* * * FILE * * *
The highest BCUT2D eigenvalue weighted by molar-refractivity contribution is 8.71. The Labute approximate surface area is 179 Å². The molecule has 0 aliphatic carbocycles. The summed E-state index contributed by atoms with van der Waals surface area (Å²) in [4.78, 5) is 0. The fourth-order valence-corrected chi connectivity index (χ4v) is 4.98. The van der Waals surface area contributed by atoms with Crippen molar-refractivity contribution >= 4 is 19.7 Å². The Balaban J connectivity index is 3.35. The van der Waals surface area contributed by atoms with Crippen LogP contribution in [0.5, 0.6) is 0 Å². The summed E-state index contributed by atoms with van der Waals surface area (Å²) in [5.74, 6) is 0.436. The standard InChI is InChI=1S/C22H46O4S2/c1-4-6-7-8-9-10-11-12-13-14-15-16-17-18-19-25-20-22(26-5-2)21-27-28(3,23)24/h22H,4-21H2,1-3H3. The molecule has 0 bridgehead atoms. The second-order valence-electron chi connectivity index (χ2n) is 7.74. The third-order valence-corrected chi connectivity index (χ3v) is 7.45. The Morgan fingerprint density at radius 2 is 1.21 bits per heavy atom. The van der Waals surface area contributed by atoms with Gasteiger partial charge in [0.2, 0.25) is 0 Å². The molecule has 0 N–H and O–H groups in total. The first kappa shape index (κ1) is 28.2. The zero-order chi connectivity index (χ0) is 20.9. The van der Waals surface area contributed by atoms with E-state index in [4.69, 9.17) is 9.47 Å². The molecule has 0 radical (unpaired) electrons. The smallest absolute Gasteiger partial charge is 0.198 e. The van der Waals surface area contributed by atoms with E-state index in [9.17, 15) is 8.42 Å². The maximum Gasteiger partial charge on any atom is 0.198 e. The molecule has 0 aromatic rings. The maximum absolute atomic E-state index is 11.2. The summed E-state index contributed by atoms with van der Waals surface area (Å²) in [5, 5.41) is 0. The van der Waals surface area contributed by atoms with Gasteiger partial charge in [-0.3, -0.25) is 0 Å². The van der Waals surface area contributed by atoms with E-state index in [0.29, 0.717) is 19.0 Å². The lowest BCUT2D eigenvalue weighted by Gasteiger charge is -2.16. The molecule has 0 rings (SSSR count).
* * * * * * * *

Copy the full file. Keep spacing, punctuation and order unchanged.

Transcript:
The highest BCUT2D eigenvalue weighted by molar-refractivity contribution is 8.71. The Labute approximate surface area is 179 Å². The molecule has 0 aliphatic carbocycles. The summed E-state index contributed by atoms with van der Waals surface area (Å²) in [4.78, 5) is 0. The fourth-order valence-corrected chi connectivity index (χ4v) is 4.98. The van der Waals surface area contributed by atoms with Crippen molar-refractivity contribution >= 4 is 19.7 Å². The Balaban J connectivity index is 3.35. The van der Waals surface area contributed by atoms with Crippen LogP contribution in [0.5, 0.6) is 0 Å². The summed E-state index contributed by atoms with van der Waals surface area (Å²) in [5.74, 6) is 0.436. The standard InChI is InChI=1S/C22H46O4S2/c1-4-6-7-8-9-10-11-12-13-14-15-16-17-18-19-25-20-22(26-5-2)21-27-28(3,23)24/h22H,4-21H2,1-3H3. The molecule has 0 bridgehead atoms. The second-order valence-electron chi connectivity index (χ2n) is 7.74. The third-order valence-corrected chi connectivity index (χ3v) is 7.45. The Morgan fingerprint density at radius 2 is 1.21 bits per heavy atom. The van der Waals surface area contributed by atoms with Gasteiger partial charge in [0.2, 0.25) is 0 Å². The molecule has 0 N–H and O–H groups in total. The first kappa shape index (κ1) is 28.2. The zero-order chi connectivity index (χ0) is 20.9. The van der Waals surface area contributed by atoms with E-state index in [4.69, 9.17) is 9.47 Å². The molecule has 0 radical (unpaired) electrons. The smallest absolute Gasteiger partial charge is 0.198 e. The van der Waals surface area contributed by atoms with E-state index in [9.17, 15) is 8.42 Å². The maximum Gasteiger partial charge on any atom is 0.198 e. The molecule has 0 aromatic rings. The maximum absolute atomic E-state index is 11.2. The summed E-state index contributed by atoms with van der Waals surface area (Å²) in [5, 5.41) is 0. The van der Waals surface area contributed by atoms with Gasteiger partial charge in [-0.3, -0.25) is 0 Å². The van der Waals surface area contributed by atoms with E-state index in [0.29, 0.717) is 19.0 Å². The lowest BCUT2D eigenvalue weighted by Gasteiger charge is -2.16. The molecule has 0 rings (SSSR count).